Ufologist Jerome Clark talks of the transformations of this period in his 1996 encyclopedia, High Strangeness: UFOs from 1960 through 1979. Clark noted that the “UFO controversy [changed] from a debate about aerial phenomena into one about experiences at ground level…[in which] the strangeness of the content of these claims seemed to escalate. No wonder many ufologists lost their bearings. The distinction between a hoaxer’s tall tale and a frightened witness’ sincere testimony blurs when the content of one is barely less outlandish than the other. Both shameless liars and earnest souls told of meetings, sometimes with extended communication, with alien humanoids.” Clark also noted that other persons spoke “falsely or sincerely” of sightings of hairy creatures, which he has characterized as “Hairy Biped” sightings, some in conjunction, supposedly, with UFOs.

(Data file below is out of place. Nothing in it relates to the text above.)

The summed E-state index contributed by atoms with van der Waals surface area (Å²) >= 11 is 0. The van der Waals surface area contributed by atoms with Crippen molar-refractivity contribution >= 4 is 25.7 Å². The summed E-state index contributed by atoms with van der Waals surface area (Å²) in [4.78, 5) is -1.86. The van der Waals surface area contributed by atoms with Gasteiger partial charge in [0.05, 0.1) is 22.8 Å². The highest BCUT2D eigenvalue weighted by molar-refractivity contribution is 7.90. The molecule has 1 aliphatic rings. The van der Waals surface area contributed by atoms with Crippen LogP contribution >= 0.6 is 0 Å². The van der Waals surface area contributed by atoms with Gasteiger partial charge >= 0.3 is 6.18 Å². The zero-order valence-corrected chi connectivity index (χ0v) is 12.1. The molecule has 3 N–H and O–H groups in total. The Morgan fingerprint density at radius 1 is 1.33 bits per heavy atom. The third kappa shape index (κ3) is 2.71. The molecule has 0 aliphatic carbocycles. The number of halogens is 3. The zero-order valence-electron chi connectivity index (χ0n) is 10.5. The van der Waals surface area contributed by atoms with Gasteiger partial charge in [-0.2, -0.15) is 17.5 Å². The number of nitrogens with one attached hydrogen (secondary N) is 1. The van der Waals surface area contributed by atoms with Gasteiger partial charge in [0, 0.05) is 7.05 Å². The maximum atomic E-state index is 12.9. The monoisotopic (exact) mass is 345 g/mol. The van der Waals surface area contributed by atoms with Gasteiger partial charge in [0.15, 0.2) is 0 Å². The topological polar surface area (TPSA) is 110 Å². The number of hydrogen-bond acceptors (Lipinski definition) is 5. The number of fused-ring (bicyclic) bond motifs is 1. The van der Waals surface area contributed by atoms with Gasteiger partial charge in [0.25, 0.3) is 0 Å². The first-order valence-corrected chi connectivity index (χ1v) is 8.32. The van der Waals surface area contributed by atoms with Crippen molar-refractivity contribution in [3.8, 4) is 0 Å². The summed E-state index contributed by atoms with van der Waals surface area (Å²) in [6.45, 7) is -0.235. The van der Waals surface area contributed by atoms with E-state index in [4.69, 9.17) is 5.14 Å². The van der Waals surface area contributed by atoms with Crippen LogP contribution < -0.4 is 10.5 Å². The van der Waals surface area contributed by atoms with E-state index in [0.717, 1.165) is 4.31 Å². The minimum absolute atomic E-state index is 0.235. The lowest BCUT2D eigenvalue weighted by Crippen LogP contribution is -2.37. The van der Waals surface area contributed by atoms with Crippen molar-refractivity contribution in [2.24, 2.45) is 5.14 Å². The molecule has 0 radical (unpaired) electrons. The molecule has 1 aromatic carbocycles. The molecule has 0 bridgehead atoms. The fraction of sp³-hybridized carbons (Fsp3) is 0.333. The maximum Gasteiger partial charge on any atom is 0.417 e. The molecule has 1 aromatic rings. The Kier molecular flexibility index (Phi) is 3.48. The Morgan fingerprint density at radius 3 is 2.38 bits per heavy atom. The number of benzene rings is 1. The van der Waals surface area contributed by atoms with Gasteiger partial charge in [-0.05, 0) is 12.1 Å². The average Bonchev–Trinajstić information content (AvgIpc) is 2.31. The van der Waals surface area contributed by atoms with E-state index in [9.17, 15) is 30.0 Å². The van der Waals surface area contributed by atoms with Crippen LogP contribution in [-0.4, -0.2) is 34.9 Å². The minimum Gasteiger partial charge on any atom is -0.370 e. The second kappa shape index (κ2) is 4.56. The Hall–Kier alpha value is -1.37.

During the 1970s, individuals like California researcher Peter Guttilla began discussing what he saw as the overlapping nature of Bigfoot and UFO reports. Mostly unaccredited talks between Guttilla, Barbara Ann Slate, and Alan Berry would lead to writings by Slate and Berry highlighting the UFO link to Bigfoot sightings.

In Pennsylvania, UFO researcher Stan Gordon was promoting attention for the strange hairy creature reports that were coming his way. He was especially intrigued by a rash of reports beginning in 1973 that seemed to link sightings of Bigfoot and UFOs. Gordon told of sightings on October 25, 1973, near Uniontown and Greensburg, on November 2, 1974, again near Uniontown, and on February 6, 1974, in rural Fayette County, Pennsylvania, in which glowing objects would be seen near where Bigfoot were also being seen. Through police officers alerting Stan Gordon, he and Dr. Berthold Eric Schwarz did the primary investigations on these cases. Tracks found at a landing site, Bigfoot seen near a UFO site, and other tentative associations made the UFO/Bigfoot link for Gordon, and he was convinced of the interactions. “We have hundreds of unexplained cases that stand out,” he said.